Susan McKinney Steward

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Susan McKinney Steward
Susan McKinney Stewart full.jpg
Born Susan Maria Smith
March 1847
Crow Hill, Brooklyn, New York, USA
Died March 17, 1918(1918-03-17) (aged 71)
Wilberforce, Ohio, USA
Nationality American
Fields Pediatrics, homeopathy
Institutions Brooklyn Women's Homeopathic Hospital and Dispensary
Brooklyn Home for Aged Colored People
Women's Hospital and Dispensary
Wilberforce University
Alma mater New York Medical College

Susan Maria McKinney Steward (March 1847 – March 17, 1918) was an American physician and author. She was the third African-American woman to earn a medical degree, and the first in New York state.[1]

She was born as Susan Maria Smith to Anne and Sylvanus Smith, in Crown Heights, Brooklyn. Her sister Sarah J. Garnet was the first African-American female school principal in the New York City public school system.[2][3][4]

She played the organ at Siloam Presbyterian Church and the Bridge Street African Methodist Episcopal Church.[5]

McKinney was motivated to enter medicine after the death of her brother in the Civil War and the 1866 cholera epidemic that affected Brooklyn. [6] Although McKinney's father was a wealthy pig farmer, she used money earned from teaching music in Washington, D.C. and New York City to fund her medical school education. In 1867, she attended the New York Medical College for Women and graduated as valedictorian in 1869.[7] [8]

Dr. Steward's medical career focused on prenatal care and childhood disease and where she worked with patients of all races. From 1870-1895, she ran her own practice in Brooklyn and cofounded the Brooklyn Women's Homeopathic Hospital and Dispensary. She sat on the board of and practiced medicine at the Brooklyn Home for Aged Colored People.[9]

In 1871 she was married to Reverend William G. McKinney from South Carolina. They had two children and he died in 1894. In 1896 she remarried to United States Army Buffalo Soldier and chaplain, Theophilus Gould Steward. She moved with him to Montana, Nebraska and Texas.[10]

By 1906 both found positions at the AME's Wilberforce University in Ohio, where she worked as college physician. They then had another child.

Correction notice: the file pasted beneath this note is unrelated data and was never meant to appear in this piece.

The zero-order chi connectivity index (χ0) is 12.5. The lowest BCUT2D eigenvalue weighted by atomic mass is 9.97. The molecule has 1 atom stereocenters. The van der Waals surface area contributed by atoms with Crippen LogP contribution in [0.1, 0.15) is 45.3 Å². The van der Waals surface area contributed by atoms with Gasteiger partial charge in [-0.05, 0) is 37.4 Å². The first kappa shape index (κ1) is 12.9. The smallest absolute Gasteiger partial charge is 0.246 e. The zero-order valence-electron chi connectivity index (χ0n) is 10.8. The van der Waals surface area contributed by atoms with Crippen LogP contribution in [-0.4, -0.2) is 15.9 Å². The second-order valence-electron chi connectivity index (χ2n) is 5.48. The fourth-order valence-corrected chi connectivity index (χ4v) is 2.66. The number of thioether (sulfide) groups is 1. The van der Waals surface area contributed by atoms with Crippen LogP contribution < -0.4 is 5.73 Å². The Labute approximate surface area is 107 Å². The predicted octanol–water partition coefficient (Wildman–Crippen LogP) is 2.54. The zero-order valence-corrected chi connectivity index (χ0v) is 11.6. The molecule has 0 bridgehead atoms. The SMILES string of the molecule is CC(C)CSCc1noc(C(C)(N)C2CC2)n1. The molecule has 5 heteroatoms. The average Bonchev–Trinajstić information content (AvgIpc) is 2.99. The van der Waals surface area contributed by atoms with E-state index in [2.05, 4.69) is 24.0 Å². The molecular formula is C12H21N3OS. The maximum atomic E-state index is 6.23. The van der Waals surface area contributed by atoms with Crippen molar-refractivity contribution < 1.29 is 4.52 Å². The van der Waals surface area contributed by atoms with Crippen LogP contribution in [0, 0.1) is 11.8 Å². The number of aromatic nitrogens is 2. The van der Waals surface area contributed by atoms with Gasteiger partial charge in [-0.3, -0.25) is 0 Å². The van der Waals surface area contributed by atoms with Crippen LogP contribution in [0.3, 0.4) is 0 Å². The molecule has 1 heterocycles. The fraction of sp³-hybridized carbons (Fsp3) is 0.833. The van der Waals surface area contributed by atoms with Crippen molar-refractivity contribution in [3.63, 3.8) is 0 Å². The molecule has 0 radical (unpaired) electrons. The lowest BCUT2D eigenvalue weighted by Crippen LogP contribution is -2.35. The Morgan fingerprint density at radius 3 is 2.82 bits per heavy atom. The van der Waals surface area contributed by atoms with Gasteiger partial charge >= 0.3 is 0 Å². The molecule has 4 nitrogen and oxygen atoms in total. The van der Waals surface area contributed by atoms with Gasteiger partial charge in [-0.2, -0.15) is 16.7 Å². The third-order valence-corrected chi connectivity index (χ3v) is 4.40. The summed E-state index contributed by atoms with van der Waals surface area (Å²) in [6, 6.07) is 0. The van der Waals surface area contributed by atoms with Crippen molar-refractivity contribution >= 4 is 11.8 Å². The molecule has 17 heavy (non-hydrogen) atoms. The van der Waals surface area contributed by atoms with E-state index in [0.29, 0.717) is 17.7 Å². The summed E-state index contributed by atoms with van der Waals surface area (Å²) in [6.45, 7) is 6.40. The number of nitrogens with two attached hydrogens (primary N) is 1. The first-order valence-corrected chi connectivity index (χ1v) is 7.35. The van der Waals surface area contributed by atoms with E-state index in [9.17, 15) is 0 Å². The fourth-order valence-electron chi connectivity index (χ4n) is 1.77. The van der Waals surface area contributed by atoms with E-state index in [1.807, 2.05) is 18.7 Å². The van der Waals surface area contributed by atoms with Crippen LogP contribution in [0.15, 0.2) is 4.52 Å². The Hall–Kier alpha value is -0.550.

In 1911 she attended the Universal Race Congress in London, where she delivered a paper entitled Colored American Women.

She died at Wilberforce University. She was interred at Green-Wood Cemetery, Brooklyn, New York.


  • Dr. Susan McKinney Secondary School of the Arts, Brooklyn
  • Susan Smith McKinney Steward Medical Society


  1. ^ Sylvain Cazalet (ed.) (2001). "Biography of Susan Smith McKinney Steward (1848-1919)". History of the New York Medical College and Hospital for Women. Retrieved 2008-11-18. 
  2. ^ Michael, Pollak (12 September 2009). "FYI: Pioneering Principals". The New York Times. New York, New York: The New York Times. pp. MB10. Retrieved 13 March 2010. 
  3. ^ "Who Were the Women who made up the Suffrage Movement?". University of Louisville Women's Center website. Louisville, Kentucky: University of Louisville. 2008. Retrieved 1 March 2010. 
  4. ^ MacDonald, Meg Meneghel (2007–2009). Garnet, Sarah J. Smith Tompkins (1831-1911). Washingtone Stat: Retrieved 12 March 2010. 
  5. ^ Gardner, P.; Glueck, G. (1991). Brooklyn: People and Places, Past and Present. New York: Harry N. Abrams. ISBN 0-8109-3118-4. Retrieved 2008-11-18. 
  6. ^ Emery, Crystal (2015). Against All Odds: Celebrating Black Women in Medicine. West Haven, CT: URU, The Right to Be, Inc. p. 19. ISBN 978-0-692-55050-2. 
  7. ^ Directory of Deceased American Physicians, 1804-1929
  8. ^ "Susan McKinney Steward biography". Women in History. 2008. Archived from the original on September 14, 2008. Retrieved 2008-11-18. 
  9. ^ Emery, Crystal (2015). Against All Odds: Celebrating Black Women in Medicine. West Haven, CT: URU, The Right to Be, Inc. p. 19. ISBN 978-0-692-55050-2. 
  10. ^ Steward, T.G. (1920). Fifty Years in the Gospel Ministry. Philadelphia: A.M.E. Book Concern. OCLC 24557286. Retrieved 2008-11-18. 

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